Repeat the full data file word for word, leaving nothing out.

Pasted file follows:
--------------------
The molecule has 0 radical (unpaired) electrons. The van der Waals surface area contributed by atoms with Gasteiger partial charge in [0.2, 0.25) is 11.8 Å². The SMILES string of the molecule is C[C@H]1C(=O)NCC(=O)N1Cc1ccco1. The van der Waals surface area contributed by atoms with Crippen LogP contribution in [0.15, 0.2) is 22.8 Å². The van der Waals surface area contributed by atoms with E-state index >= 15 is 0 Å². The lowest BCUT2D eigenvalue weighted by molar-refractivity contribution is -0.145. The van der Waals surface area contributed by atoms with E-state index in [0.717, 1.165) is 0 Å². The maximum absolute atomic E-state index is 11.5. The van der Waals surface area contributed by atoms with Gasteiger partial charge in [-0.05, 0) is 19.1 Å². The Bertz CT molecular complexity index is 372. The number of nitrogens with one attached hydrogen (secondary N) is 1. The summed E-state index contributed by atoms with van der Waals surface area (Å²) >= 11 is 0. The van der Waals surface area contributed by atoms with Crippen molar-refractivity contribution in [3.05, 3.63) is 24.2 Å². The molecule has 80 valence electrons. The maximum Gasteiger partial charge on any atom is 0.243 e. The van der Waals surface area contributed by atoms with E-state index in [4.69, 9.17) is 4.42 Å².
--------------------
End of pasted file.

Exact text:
The molecule has 0 radical (unpaired) electrons. The van der Waals surface area contributed by atoms with Gasteiger partial charge in [0.2, 0.25) is 11.8 Å². The SMILES string of the molecule is C[C@H]1C(=O)NCC(=O)N1Cc1ccco1. The van der Waals surface area contributed by atoms with Crippen LogP contribution in [0.15, 0.2) is 22.8 Å². The van der Waals surface area contributed by atoms with E-state index >= 15 is 0 Å². The lowest BCUT2D eigenvalue weighted by molar-refractivity contribution is -0.145. The van der Waals surface area contributed by atoms with E-state index in [0.717, 1.165) is 0 Å². The maximum absolute atomic E-state index is 11.5. The van der Waals surface area contributed by atoms with Gasteiger partial charge in [-0.05, 0) is 19.1 Å². The Bertz CT molecular complexity index is 372. The number of nitrogens with one attached hydrogen (secondary N) is 1. The summed E-state index contributed by atoms with van der Waals surface area (Å²) >= 11 is 0. The van der Waals surface area contributed by atoms with Crippen molar-refractivity contribution in [3.05, 3.63) is 24.2 Å². The molecule has 80 valence electrons. The maximum Gasteiger partial charge on any atom is 0.243 e. The van der Waals surface area contributed by atoms with E-state index in [4.69, 9.17) is 4.42 Å².